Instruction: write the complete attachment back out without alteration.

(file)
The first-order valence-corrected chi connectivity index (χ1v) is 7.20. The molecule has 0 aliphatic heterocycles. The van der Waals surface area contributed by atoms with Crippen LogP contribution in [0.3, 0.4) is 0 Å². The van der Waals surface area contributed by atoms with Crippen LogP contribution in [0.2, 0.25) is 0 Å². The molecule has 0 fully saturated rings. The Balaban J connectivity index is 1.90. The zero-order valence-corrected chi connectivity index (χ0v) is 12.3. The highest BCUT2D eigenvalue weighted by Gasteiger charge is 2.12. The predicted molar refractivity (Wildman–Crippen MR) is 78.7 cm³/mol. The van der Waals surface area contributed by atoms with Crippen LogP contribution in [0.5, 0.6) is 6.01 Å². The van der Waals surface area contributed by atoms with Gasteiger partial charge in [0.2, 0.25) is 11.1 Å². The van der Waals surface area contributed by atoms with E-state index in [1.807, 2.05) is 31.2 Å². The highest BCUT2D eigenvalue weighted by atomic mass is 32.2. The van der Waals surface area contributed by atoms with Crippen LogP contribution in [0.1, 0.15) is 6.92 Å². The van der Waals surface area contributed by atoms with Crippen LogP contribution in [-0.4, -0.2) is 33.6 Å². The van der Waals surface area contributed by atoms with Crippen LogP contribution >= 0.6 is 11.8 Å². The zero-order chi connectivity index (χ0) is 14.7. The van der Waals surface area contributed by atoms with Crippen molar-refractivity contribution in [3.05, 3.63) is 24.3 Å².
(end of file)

The first-order valence-corrected chi connectivity index (χ1v) is 7.20. The molecule has 0 aliphatic heterocycles. The van der Waals surface area contributed by atoms with Crippen LogP contribution in [0.3, 0.4) is 0 Å². The van der Waals surface area contributed by atoms with Crippen LogP contribution in [0.2, 0.25) is 0 Å². The molecule has 0 fully saturated rings. The Balaban J connectivity index is 1.90. The zero-order valence-corrected chi connectivity index (χ0v) is 12.3. The highest BCUT2D eigenvalue weighted by Gasteiger charge is 2.12. The predicted molar refractivity (Wildman–Crippen MR) is 78.7 cm³/mol. The van der Waals surface area contributed by atoms with Crippen LogP contribution in [0.5, 0.6) is 6.01 Å². The van der Waals surface area contributed by atoms with Gasteiger partial charge in [0.2, 0.25) is 11.1 Å². The van der Waals surface area contributed by atoms with E-state index in [1.807, 2.05) is 31.2 Å². The highest BCUT2D eigenvalue weighted by atomic mass is 32.2. The van der Waals surface area contributed by atoms with Crippen LogP contribution in [0.1, 0.15) is 6.92 Å². The van der Waals surface area contributed by atoms with Crippen LogP contribution in [-0.4, -0.2) is 33.6 Å². The van der Waals surface area contributed by atoms with Crippen LogP contribution >= 0.6 is 11.8 Å². The zero-order chi connectivity index (χ0) is 14.7. The van der Waals surface area contributed by atoms with Crippen molar-refractivity contribution in [3.05, 3.63) is 24.3 Å².